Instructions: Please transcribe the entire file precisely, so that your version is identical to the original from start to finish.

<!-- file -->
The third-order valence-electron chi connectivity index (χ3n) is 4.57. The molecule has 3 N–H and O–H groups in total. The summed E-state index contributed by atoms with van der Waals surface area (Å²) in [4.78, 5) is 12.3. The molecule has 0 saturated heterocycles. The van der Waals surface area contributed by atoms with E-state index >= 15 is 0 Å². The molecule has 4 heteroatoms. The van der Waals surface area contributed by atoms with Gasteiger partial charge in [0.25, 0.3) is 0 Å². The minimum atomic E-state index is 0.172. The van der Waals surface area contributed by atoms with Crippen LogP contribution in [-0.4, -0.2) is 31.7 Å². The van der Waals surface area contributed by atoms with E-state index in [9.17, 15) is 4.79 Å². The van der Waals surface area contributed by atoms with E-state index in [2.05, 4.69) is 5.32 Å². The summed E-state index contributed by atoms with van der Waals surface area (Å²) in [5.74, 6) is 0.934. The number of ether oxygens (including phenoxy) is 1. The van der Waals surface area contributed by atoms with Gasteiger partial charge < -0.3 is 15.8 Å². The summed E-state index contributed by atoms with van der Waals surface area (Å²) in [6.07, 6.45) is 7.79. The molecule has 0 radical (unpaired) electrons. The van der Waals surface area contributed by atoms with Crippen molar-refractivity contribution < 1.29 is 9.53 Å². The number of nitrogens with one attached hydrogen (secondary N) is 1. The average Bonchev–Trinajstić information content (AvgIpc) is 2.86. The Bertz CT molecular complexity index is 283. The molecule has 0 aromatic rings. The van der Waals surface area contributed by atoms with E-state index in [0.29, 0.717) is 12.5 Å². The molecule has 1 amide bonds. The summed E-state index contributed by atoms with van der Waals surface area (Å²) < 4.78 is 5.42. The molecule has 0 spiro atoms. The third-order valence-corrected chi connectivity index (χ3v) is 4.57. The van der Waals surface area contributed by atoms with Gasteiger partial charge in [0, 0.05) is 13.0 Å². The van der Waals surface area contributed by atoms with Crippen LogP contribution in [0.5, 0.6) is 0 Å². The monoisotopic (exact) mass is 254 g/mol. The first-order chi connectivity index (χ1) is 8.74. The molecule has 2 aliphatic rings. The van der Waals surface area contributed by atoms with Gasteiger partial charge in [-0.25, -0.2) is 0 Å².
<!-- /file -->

The third-order valence-electron chi connectivity index (χ3n) is 4.57. The molecule has 3 N–H and O–H groups in total. The summed E-state index contributed by atoms with van der Waals surface area (Å²) in [4.78, 5) is 12.3. The molecule has 0 saturated heterocycles. The van der Waals surface area contributed by atoms with E-state index >= 15 is 0 Å². The molecule has 4 heteroatoms. The van der Waals surface area contributed by atoms with Gasteiger partial charge in [0.25, 0.3) is 0 Å². The minimum atomic E-state index is 0.172. The van der Waals surface area contributed by atoms with Crippen LogP contribution in [-0.4, -0.2) is 31.7 Å². The van der Waals surface area contributed by atoms with E-state index in [9.17, 15) is 4.79 Å². The van der Waals surface area contributed by atoms with E-state index in [2.05, 4.69) is 5.32 Å². The summed E-state index contributed by atoms with van der Waals surface area (Å²) in [5.74, 6) is 0.934. The number of ether oxygens (including phenoxy) is 1. The van der Waals surface area contributed by atoms with Gasteiger partial charge < -0.3 is 15.8 Å². The summed E-state index contributed by atoms with van der Waals surface area (Å²) in [6.07, 6.45) is 7.79. The molecule has 0 radical (unpaired) electrons. The van der Waals surface area contributed by atoms with Crippen molar-refractivity contribution < 1.29 is 9.53 Å². The number of nitrogens with one attached hydrogen (secondary N) is 1. The average Bonchev–Trinajstić information content (AvgIpc) is 2.86. The Bertz CT molecular complexity index is 283. The molecule has 0 aromatic rings. The van der Waals surface area contributed by atoms with E-state index in [0.29, 0.717) is 12.5 Å². The molecule has 1 amide bonds. The summed E-state index contributed by atoms with van der Waals surface area (Å²) < 4.78 is 5.42. The molecule has 0 spiro atoms. The third-order valence-corrected chi connectivity index (χ3v) is 4.57. The van der Waals surface area contributed by atoms with Gasteiger partial charge in [0, 0.05) is 13.0 Å². The van der Waals surface area contributed by atoms with Crippen LogP contribution in [0.5, 0.6) is 0 Å². The monoisotopic (exact) mass is 254 g/mol. The first-order chi connectivity index (χ1) is 8.74. The molecule has 2 aliphatic rings. The van der Waals surface area contributed by atoms with Gasteiger partial charge in [-0.25, -0.2) is 0 Å².